Studies of muscarinic receptor subtypes in salivary gland function in anaesthetized rats

Auton Neurosci. 2002 Sep 30;100(1-2):1-9. doi: 10.1016/s1566-0702(02)00139-x.

Abstract

The in vivo study aimed to examine whether muscarinic receptor subtypes other than muscarinic M3 receptors exert exocrine functional roles in the rat salivary glands. The effects of pirenzepine, methoctramine and 4-diphenylacetoxy-N-methylpiperidine methiodide (4-DAMP) were examined on secretion from the major salivary glands evoked by acetylcholine (0.001-10 micromol kg(-1) i.v.) in pentobarbitone-anaesthetized rats. Observations were occasionally made on glandular blood flow. 4-DAMP (0.1-100 nmol kg(-1) i.v.) markedly and equipotently inhibited the acetylcholine-evoked fluid responses in all glands. Pirenzepine (0.1 micromol kg(-1) i.v.-10 mmol kg(-1) i.v.) showed significantly lower inhibitory potency than 4-DAMP, most conspicuously in the parotid, while methoctramine (0.1 micromol kg(-1) i.v.-10 mmol kg(-1) i.v.) exerted an even lesser inhibitory effect. Also against acetylcholine-evoked blood flow increases, 4-DAMP showed a conspicuous potency. At 1 and 10 micromol kg(-1) i.v. of pirenzepine, the antagonist reduced the protein concentration in the submandibular saliva, but not in the parotid saliva. While 4-DAMP (1 and 10 nmol kg(-1) i.v.) significantly inhibited acetylcholine-evoked protein secretory responses in the submandibular glands, methoctramine (below 10 micromol kg(-1) i.v.) affected the responses in neither gland. The reduction of the protein concentration in submandibular saliva caused by 4-DAMP and pirenzepine was inhibited by N(omega)-nitro-L-arginine methyl ester (L-NAME; 30 mg kg(-1) i.p.), while L-NAME had no or only minute effects on the parotid protein secretion. Thus, in addition to muscarinic M3 receptors, other muscarinic receptors contribute to in vivo functional responses in rat submandibular and sublingual glands. While these other receptors are muscarinic M1 receptors in the sublingual gland, they may be a different subtype, possibly muscarinic M5 receptors, in the submandibular gland. However, muscarinic M1 receptors may induce indirect effects via nitric oxide in the submandibular gland.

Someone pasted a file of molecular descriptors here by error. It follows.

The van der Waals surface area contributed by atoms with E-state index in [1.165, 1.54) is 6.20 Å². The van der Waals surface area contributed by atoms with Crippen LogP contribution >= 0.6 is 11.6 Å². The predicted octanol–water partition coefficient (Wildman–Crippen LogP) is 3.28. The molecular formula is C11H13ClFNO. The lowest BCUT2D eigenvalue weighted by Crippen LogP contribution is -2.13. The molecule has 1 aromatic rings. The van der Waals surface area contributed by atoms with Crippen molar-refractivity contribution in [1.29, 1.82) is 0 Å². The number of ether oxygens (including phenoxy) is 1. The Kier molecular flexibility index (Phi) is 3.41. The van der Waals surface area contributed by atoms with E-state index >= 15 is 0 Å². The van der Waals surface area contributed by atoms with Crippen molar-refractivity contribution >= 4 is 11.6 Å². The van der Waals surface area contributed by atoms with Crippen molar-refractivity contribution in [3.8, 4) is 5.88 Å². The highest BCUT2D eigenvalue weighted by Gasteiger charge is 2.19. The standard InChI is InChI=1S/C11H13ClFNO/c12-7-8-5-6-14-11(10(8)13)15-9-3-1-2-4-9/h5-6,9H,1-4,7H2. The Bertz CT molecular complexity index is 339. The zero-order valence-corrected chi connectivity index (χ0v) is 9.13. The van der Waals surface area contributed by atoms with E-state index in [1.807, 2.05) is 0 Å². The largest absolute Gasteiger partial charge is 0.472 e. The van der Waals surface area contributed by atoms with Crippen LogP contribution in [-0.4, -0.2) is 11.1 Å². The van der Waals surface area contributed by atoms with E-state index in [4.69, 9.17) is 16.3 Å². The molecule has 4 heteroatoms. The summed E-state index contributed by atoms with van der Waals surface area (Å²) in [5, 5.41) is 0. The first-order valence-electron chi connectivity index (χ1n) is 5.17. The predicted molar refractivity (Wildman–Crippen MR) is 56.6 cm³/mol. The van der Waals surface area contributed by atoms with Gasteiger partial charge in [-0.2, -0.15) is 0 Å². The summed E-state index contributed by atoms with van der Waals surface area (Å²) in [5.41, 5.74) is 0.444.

Publication types

  • Comparative Study
  • Research Support, Non-U.S. Gov't

MeSH terms

  • Acetylcholine / pharmacology*
  • Adrenergic alpha-Antagonists / pharmacology
  • Adrenergic beta-Antagonists / pharmacology
  • Analysis of Variance
  • Anesthesia
  • Animals
  • Blood Pressure / drug effects
  • Diamines / pharmacology
  • Dose-Response Relationship, Drug
  • Drug Interactions
  • Female
  • Muscarinic Antagonists / pharmacology*
  • Parotid Gland / drug effects
  • Parotid Gland / metabolism
  • Phentolamine / pharmacology
  • Piperidines / pharmacology
  • Pirenzepine / pharmacology
  • Propranolol / pharmacology
  • Rats
  • Rats, Sprague-Dawley
  • Receptor, Muscarinic M3
  • Receptors, Muscarinic / drug effects
  • Receptors, Muscarinic / metabolism*
  • Receptors, Muscarinic / physiology
  • Saliva / drug effects
  • Saliva / metabolism
  • Salivary Glands / drug effects*
  • Salivary Glands / physiology
  • Sublingual Gland / drug effects
  • Sublingual Gland / metabolism
  • Submandibular Gland / drug effects
  • Submandibular Gland / metabolism
  • Vasodilator Agents / pharmacology*

Substances

  • Adrenergic alpha-Antagonists
  • Adrenergic beta-Antagonists
  • Diamines
  • Muscarinic Antagonists
  • Piperidines
  • Receptor, Muscarinic M3
  • Receptors, Muscarinic
  • Vasodilator Agents
  • Pirenzepine
  • 4-diphenylacetoxy-1,1-dimethylpiperidinium
  • Propranolol
  • Acetylcholine
  • methoctramine
  • Phentolamine